Another major factor between our winters and yours is the absence of daylight in mid winter here; the sun is not visible from late November to late January. With the reflecting snow on the ground it is usually possible to walk the unlighted paths in Folkeparken during the day, but birding in winter is no easy task: the icy roads are hard to drive (in fact, I don’t drive at all in winter anymore) and there is very little daylight.

So how do the birds cope with all this? Most simply by doing what a popular song here says: ‘The birds come to their senses and fly south’: they leave us in autumn and come back in spring. Some, like the Arctic Terns, almost overdo this by flying all the way to the Antarctic, and swallows, cuckoos and Willow Warblers winter in S. Africa, but many species do not migrate further than South or even Western Europe. The species that do stay here in winter I have divided into several categories:

1.  Seabirds. For them there are no problems of ice and snow, as the water remains open.  On the other hand, the dark may well be a problem for species such as terns that hunt by sight, making it impossible to remain here in winter. We won’t talk about them further, just remark that in winter we have here several species that nest even further north, and only can be found here in winter. Good examples are the King Eider and the Yellow-billed Loon (White-billed Diver for some).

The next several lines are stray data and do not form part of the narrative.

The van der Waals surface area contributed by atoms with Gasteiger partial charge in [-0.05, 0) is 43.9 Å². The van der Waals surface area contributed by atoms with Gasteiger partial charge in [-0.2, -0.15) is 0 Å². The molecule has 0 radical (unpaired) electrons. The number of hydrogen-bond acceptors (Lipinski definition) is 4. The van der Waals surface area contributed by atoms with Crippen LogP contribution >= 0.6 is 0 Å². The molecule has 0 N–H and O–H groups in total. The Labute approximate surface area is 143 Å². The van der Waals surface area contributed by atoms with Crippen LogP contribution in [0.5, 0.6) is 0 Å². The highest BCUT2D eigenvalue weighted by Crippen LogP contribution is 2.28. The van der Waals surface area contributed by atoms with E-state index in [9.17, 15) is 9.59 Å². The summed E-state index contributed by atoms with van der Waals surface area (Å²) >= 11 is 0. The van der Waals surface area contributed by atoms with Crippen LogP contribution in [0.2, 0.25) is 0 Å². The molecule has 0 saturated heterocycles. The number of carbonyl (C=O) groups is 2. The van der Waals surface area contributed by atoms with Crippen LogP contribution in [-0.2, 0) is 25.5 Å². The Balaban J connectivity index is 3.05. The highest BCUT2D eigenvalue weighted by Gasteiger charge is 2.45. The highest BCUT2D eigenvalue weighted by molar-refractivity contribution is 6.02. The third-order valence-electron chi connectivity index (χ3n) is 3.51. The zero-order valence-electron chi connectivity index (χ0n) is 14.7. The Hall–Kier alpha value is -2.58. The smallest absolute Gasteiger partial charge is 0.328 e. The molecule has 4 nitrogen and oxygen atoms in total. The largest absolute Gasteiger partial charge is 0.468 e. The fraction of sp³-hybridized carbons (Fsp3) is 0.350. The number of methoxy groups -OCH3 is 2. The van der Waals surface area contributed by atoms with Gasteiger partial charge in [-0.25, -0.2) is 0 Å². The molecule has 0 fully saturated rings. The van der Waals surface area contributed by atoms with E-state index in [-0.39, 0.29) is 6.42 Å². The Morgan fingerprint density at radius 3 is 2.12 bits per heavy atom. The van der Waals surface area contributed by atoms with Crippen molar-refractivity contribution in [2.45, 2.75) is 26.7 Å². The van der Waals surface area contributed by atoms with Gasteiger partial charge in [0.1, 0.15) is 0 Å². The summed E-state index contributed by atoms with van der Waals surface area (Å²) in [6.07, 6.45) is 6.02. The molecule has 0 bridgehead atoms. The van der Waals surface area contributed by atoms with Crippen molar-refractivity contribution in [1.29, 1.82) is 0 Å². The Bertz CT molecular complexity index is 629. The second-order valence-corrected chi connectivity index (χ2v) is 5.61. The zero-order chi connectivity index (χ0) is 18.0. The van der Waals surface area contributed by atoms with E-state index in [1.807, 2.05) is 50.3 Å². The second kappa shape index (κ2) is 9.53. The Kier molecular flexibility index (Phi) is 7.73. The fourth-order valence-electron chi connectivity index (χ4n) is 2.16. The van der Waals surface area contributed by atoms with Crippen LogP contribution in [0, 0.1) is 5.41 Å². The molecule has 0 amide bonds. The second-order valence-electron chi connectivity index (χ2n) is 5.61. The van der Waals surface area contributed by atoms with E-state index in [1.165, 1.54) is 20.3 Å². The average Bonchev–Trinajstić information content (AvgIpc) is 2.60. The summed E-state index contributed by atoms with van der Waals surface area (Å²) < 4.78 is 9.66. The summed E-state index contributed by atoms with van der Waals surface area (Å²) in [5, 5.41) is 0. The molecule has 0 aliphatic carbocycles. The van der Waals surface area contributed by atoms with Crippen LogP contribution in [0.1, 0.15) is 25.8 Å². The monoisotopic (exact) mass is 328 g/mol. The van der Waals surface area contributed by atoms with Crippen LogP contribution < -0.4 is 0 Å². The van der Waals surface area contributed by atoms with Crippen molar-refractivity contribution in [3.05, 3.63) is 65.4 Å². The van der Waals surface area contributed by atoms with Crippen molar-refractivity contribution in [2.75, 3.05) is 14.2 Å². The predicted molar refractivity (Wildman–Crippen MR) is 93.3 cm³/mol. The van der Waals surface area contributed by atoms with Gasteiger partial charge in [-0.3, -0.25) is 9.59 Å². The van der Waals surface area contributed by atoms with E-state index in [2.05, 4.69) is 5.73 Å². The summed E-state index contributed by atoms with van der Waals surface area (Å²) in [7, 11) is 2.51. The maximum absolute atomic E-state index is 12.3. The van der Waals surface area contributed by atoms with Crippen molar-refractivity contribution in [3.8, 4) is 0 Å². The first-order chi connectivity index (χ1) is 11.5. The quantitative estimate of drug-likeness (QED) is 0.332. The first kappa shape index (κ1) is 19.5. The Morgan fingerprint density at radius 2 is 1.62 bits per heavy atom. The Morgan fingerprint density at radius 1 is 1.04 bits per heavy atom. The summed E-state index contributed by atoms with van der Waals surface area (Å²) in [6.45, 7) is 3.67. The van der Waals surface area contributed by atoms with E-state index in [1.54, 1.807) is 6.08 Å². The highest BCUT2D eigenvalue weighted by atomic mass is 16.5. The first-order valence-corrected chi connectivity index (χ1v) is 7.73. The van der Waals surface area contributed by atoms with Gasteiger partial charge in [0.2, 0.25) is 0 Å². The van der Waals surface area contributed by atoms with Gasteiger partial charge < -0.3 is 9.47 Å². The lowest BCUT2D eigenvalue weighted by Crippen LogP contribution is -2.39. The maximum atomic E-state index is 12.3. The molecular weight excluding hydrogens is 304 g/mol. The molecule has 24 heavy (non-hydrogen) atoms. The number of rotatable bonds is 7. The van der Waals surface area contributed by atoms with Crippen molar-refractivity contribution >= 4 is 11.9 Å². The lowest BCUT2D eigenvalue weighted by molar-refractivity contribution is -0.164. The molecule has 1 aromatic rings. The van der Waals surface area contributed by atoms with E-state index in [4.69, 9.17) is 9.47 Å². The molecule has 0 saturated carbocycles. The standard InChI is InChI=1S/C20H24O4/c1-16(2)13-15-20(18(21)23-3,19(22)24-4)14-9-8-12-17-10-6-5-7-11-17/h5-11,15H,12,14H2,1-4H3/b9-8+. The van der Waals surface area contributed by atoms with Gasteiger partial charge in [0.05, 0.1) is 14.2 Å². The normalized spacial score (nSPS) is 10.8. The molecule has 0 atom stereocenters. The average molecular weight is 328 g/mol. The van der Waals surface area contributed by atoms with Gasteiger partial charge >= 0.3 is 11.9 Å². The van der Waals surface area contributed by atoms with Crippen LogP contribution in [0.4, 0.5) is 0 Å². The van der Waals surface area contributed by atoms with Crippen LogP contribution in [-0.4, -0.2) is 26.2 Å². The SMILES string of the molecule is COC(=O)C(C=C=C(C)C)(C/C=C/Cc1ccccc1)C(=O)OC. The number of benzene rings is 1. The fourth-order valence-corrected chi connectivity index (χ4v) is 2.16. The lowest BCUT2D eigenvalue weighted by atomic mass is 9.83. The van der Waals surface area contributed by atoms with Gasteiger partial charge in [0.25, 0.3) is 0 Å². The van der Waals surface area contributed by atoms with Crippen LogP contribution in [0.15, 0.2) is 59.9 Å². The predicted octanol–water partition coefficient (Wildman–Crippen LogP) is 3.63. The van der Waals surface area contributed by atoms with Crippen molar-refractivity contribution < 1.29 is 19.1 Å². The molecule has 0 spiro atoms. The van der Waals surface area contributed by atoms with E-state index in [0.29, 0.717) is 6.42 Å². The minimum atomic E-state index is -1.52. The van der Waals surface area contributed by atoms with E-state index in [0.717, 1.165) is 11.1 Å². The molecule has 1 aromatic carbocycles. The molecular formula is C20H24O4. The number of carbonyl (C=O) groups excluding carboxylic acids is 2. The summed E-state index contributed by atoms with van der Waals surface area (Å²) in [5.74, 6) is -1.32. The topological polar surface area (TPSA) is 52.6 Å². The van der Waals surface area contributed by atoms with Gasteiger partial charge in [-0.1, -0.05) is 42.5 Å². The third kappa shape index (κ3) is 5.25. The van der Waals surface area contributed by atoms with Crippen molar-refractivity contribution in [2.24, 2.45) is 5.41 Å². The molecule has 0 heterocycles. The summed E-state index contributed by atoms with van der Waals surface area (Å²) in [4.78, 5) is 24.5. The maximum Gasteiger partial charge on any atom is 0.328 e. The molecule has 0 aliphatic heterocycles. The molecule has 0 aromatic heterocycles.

2.  Shore birds. There is often ice on the shores in winter, and many if the intertidal invertebrates also migrate to deeper water in winter, so the shore is a difficult environment in that season, and most shore birds leave us. A few of the hardier gulls, such as the Herring Gull and the Great Black-backed Gull can be seen here all year (But it looks like as if ours migrate and the winter birds are breeders from NW Russia). And there is a single shorebird that apparently has overcome all these problems; that is the roly-poly Purple Sandpiper, that seems impervious to the cold and always able to find the periwinkles they feed on.